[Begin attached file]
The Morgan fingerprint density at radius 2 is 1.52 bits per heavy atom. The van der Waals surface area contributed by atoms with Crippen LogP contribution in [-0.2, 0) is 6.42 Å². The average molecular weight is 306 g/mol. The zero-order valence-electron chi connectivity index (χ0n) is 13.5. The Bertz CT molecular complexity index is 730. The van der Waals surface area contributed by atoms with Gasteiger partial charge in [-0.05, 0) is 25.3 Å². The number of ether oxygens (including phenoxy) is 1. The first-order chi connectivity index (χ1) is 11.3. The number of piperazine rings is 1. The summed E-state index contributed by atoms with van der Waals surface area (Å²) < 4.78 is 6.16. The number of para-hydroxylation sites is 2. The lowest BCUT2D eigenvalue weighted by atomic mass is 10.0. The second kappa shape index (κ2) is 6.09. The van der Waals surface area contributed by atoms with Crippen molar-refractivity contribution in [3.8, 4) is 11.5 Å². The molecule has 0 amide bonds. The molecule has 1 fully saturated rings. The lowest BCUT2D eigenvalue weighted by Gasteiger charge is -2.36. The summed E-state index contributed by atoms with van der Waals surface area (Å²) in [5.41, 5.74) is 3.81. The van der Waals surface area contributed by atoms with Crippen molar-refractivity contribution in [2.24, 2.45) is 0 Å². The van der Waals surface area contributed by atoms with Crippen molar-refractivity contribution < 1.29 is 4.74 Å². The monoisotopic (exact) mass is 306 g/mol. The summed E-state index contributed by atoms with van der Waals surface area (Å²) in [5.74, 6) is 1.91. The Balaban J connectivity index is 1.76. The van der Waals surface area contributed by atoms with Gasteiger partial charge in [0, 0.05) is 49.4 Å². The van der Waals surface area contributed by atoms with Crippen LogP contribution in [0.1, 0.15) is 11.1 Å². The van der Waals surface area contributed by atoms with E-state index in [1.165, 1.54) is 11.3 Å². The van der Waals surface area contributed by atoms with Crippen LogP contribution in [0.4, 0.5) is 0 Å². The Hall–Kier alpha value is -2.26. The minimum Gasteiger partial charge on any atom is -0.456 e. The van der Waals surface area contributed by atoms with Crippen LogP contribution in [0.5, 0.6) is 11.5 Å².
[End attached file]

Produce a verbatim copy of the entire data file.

The Morgan fingerprint density at radius 2 is 1.52 bits per heavy atom. The van der Waals surface area contributed by atoms with Crippen LogP contribution in [-0.2, 0) is 6.42 Å². The average molecular weight is 306 g/mol. The zero-order valence-electron chi connectivity index (χ0n) is 13.5. The Bertz CT molecular complexity index is 730. The van der Waals surface area contributed by atoms with Gasteiger partial charge in [-0.05, 0) is 25.3 Å². The number of ether oxygens (including phenoxy) is 1. The first-order chi connectivity index (χ1) is 11.3. The number of piperazine rings is 1. The summed E-state index contributed by atoms with van der Waals surface area (Å²) < 4.78 is 6.16. The number of para-hydroxylation sites is 2. The lowest BCUT2D eigenvalue weighted by atomic mass is 10.0. The second kappa shape index (κ2) is 6.09. The van der Waals surface area contributed by atoms with Crippen molar-refractivity contribution in [3.8, 4) is 11.5 Å². The molecule has 0 amide bonds. The molecule has 1 fully saturated rings. The lowest BCUT2D eigenvalue weighted by Gasteiger charge is -2.36. The summed E-state index contributed by atoms with van der Waals surface area (Å²) in [5.41, 5.74) is 3.81. The van der Waals surface area contributed by atoms with Crippen molar-refractivity contribution in [2.24, 2.45) is 0 Å². The van der Waals surface area contributed by atoms with Crippen molar-refractivity contribution < 1.29 is 4.74 Å². The monoisotopic (exact) mass is 306 g/mol. The summed E-state index contributed by atoms with van der Waals surface area (Å²) in [5.74, 6) is 1.91. The Balaban J connectivity index is 1.76. The van der Waals surface area contributed by atoms with Gasteiger partial charge in [0, 0.05) is 49.4 Å². The van der Waals surface area contributed by atoms with Crippen LogP contribution in [0.1, 0.15) is 11.1 Å². The van der Waals surface area contributed by atoms with E-state index in [1.165, 1.54) is 11.3 Å². The van der Waals surface area contributed by atoms with Crippen LogP contribution in [0.4, 0.5) is 0 Å². The Hall–Kier alpha value is -2.26. The minimum Gasteiger partial charge on any atom is -0.456 e. The van der Waals surface area contributed by atoms with Crippen LogP contribution in [0.5, 0.6) is 11.5 Å².